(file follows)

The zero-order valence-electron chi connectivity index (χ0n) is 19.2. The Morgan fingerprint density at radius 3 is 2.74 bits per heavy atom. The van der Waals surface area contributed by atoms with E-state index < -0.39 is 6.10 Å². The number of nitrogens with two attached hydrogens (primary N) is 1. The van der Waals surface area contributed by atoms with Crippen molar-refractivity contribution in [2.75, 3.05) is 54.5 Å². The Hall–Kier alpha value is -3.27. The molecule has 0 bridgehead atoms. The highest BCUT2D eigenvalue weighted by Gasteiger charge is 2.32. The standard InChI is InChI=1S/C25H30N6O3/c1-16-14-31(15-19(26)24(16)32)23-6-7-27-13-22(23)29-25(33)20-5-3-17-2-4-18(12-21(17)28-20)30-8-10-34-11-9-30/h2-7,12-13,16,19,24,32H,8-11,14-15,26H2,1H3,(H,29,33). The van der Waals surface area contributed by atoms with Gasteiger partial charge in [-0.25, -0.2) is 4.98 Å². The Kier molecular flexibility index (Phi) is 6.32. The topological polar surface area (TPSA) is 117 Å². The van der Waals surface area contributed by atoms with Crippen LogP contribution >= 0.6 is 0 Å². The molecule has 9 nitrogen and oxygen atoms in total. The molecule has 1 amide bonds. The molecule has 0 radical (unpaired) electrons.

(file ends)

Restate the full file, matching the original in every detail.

The zero-order valence-electron chi connectivity index (χ0n) is 19.2. The Morgan fingerprint density at radius 3 is 2.74 bits per heavy atom. The van der Waals surface area contributed by atoms with E-state index < -0.39 is 6.10 Å². The number of nitrogens with two attached hydrogens (primary N) is 1. The van der Waals surface area contributed by atoms with Crippen molar-refractivity contribution in [2.75, 3.05) is 54.5 Å². The Hall–Kier alpha value is -3.27. The molecule has 0 bridgehead atoms. The highest BCUT2D eigenvalue weighted by Gasteiger charge is 2.32. The standard InChI is InChI=1S/C25H30N6O3/c1-16-14-31(15-19(26)24(16)32)23-6-7-27-13-22(23)29-25(33)20-5-3-17-2-4-18(12-21(17)28-20)30-8-10-34-11-9-30/h2-7,12-13,16,19,24,32H,8-11,14-15,26H2,1H3,(H,29,33). The van der Waals surface area contributed by atoms with Gasteiger partial charge in [-0.25, -0.2) is 4.98 Å². The Kier molecular flexibility index (Phi) is 6.32. The topological polar surface area (TPSA) is 117 Å². The van der Waals surface area contributed by atoms with Crippen LogP contribution >= 0.6 is 0 Å². The molecule has 9 nitrogen and oxygen atoms in total. The molecule has 1 amide bonds. The molecule has 0 radical (unpaired) electrons.